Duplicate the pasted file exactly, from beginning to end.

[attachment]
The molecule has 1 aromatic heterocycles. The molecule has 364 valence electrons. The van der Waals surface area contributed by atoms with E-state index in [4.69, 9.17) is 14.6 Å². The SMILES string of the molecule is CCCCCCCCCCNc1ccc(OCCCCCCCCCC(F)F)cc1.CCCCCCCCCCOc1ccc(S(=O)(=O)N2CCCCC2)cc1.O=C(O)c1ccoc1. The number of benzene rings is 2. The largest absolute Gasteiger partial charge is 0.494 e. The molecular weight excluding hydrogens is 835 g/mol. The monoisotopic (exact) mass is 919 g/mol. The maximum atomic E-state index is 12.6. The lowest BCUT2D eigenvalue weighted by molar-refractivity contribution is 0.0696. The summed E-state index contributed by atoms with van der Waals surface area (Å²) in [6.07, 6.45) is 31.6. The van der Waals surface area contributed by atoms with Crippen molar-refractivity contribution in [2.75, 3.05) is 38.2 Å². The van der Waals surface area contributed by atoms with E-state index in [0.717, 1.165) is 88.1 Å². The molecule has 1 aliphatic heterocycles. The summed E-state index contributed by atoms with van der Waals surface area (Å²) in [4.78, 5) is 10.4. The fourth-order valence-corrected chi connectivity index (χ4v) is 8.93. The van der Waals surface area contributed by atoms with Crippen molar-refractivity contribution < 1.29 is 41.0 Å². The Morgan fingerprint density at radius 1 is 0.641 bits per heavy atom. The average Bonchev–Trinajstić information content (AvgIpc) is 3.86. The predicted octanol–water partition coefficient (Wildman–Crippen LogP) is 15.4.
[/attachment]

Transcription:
The molecule has 1 aromatic heterocycles. The molecule has 364 valence electrons. The van der Waals surface area contributed by atoms with E-state index in [4.69, 9.17) is 14.6 Å². The SMILES string of the molecule is CCCCCCCCCCNc1ccc(OCCCCCCCCCC(F)F)cc1.CCCCCCCCCCOc1ccc(S(=O)(=O)N2CCCCC2)cc1.O=C(O)c1ccoc1. The number of benzene rings is 2. The largest absolute Gasteiger partial charge is 0.494 e. The molecular weight excluding hydrogens is 835 g/mol. The monoisotopic (exact) mass is 919 g/mol. The maximum atomic E-state index is 12.6. The lowest BCUT2D eigenvalue weighted by molar-refractivity contribution is 0.0696. The summed E-state index contributed by atoms with van der Waals surface area (Å²) in [6.07, 6.45) is 31.6. The van der Waals surface area contributed by atoms with Crippen molar-refractivity contribution in [2.75, 3.05) is 38.2 Å². The van der Waals surface area contributed by atoms with E-state index in [0.717, 1.165) is 88.1 Å². The molecule has 1 aliphatic heterocycles. The summed E-state index contributed by atoms with van der Waals surface area (Å²) in [4.78, 5) is 10.4. The fourth-order valence-corrected chi connectivity index (χ4v) is 8.93. The van der Waals surface area contributed by atoms with Crippen molar-refractivity contribution < 1.29 is 41.0 Å². The Morgan fingerprint density at radius 1 is 0.641 bits per heavy atom. The average Bonchev–Trinajstić information content (AvgIpc) is 3.86. The predicted octanol–water partition coefficient (Wildman–Crippen LogP) is 15.4.